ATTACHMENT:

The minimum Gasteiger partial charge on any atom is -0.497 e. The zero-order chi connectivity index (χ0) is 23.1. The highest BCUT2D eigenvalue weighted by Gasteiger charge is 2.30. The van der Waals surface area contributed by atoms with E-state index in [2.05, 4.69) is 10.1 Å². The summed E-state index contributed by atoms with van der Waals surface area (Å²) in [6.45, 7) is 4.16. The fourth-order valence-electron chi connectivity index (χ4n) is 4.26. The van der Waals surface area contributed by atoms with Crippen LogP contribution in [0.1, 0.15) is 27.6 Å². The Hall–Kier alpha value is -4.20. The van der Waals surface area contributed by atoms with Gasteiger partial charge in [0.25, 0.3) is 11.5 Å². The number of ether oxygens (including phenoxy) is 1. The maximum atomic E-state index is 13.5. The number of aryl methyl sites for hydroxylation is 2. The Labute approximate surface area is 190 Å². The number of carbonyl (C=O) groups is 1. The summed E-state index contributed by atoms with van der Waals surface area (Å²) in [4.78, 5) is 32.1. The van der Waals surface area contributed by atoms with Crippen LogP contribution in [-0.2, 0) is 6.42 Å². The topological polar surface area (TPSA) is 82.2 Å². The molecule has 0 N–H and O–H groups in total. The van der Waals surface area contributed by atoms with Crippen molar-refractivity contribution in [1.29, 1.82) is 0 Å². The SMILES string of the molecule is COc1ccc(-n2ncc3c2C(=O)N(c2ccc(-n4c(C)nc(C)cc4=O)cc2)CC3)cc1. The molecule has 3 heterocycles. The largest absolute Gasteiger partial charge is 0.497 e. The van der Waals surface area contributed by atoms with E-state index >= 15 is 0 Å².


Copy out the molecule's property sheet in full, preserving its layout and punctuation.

The minimum Gasteiger partial charge on any atom is -0.497 e. The zero-order chi connectivity index (χ0) is 23.1. The highest BCUT2D eigenvalue weighted by Gasteiger charge is 2.30. The van der Waals surface area contributed by atoms with E-state index in [2.05, 4.69) is 10.1 Å². The summed E-state index contributed by atoms with van der Waals surface area (Å²) in [6.45, 7) is 4.16. The fourth-order valence-electron chi connectivity index (χ4n) is 4.26. The van der Waals surface area contributed by atoms with Crippen LogP contribution in [0.1, 0.15) is 27.6 Å². The Hall–Kier alpha value is -4.20. The van der Waals surface area contributed by atoms with Gasteiger partial charge in [0.25, 0.3) is 11.5 Å². The number of ether oxygens (including phenoxy) is 1. The maximum atomic E-state index is 13.5. The number of aryl methyl sites for hydroxylation is 2. The Labute approximate surface area is 190 Å². The number of carbonyl (C=O) groups is 1. The summed E-state index contributed by atoms with van der Waals surface area (Å²) in [4.78, 5) is 32.1. The van der Waals surface area contributed by atoms with Crippen LogP contribution in [-0.2, 0) is 6.42 Å². The topological polar surface area (TPSA) is 82.2 Å². The molecule has 0 N–H and O–H groups in total. The van der Waals surface area contributed by atoms with Crippen molar-refractivity contribution in [1.29, 1.82) is 0 Å². The SMILES string of the molecule is COc1ccc(-n2ncc3c2C(=O)N(c2ccc(-n4c(C)nc(C)cc4=O)cc2)CC3)cc1. The molecule has 3 heterocycles. The largest absolute Gasteiger partial charge is 0.497 e. The van der Waals surface area contributed by atoms with E-state index >= 15 is 0 Å².